The rich and often tragic history of Black and Latino Americans has long been ignored.
In Black Chronicle and La Cronica historians and educators use a newspaper format to tell of their contributions and struggles.

Post War Conservatism 
1794, Issue 2

After the Revolution, for most Americans, political and economic considerations overrode moral ones. At the same time, disputes over slavery raged among such luminaries as Thomas Jefferson and Benjamin Franklin, as well as black spokesmen like Benjamin Banneker. Also, religious organizations, particularly Quakers and Methodists, spoke out against slavery and the slave trade and assisted free backs in obtaining jobs and education. Although slavery had been in decline, the demand for slaves increased after Eli Whitney invented the cotton gin in 1793 and the South made a transition from tobacco to cotton. Industrialized England was eager for all the cotton it could get. Resistance to abolishing slavery grew. The Three-Fifths Compromise in the Constitution stated that a slave was to be counted as three-fifths of a free person. Following this tacit recognition of the slave as property came the passage of the Fugitive Slave Law in 1793, stating that a slaveholder could seize a slave wherever he found him. A judge would order the Negro's removal solely on the basis of the slaveholder's claim.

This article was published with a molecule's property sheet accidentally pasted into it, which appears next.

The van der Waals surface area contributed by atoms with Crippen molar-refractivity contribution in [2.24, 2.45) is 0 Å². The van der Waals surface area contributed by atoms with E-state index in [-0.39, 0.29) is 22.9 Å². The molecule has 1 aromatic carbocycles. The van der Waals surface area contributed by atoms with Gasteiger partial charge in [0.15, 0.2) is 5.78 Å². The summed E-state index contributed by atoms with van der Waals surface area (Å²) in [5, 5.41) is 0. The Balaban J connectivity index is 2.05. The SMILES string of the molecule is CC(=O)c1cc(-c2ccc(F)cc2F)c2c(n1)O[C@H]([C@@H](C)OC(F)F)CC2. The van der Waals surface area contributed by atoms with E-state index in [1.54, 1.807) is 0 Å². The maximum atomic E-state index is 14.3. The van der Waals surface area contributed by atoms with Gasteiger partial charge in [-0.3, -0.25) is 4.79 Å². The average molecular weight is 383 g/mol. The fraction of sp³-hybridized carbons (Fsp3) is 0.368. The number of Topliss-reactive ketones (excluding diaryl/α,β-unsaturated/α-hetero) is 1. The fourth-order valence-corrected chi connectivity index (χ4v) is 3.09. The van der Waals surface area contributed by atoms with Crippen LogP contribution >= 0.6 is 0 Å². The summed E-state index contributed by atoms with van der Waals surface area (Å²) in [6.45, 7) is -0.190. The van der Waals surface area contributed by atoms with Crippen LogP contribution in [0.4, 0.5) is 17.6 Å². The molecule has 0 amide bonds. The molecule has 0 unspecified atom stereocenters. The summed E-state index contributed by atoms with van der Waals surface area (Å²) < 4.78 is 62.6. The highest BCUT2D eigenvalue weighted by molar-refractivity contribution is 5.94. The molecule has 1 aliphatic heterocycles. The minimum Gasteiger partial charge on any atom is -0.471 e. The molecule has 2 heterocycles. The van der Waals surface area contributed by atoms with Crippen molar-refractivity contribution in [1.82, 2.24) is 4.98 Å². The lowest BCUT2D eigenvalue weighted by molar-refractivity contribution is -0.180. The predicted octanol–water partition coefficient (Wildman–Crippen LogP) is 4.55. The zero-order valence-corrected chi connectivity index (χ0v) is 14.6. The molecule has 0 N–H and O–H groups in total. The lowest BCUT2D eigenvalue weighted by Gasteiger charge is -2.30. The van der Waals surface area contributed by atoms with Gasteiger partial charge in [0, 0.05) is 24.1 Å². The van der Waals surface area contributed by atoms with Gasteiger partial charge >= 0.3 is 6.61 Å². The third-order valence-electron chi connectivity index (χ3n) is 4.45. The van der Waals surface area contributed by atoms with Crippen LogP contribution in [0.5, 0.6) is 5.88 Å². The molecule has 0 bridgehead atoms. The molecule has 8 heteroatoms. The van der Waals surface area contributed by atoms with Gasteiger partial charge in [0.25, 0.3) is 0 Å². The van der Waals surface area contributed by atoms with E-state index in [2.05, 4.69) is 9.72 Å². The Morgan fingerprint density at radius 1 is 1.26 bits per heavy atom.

Topics in this Issue:
  • Fugitive slave act
  • Anti-slavery activity
  • Origins of the Black Church
  • Thomas Jefferson and slaves
  • Benjamin Franklin on Slavery
  • Benjamin Banneker calls for Department of Peace
 

Black Chronicle

 1794
Issue 2

Fugitive slave act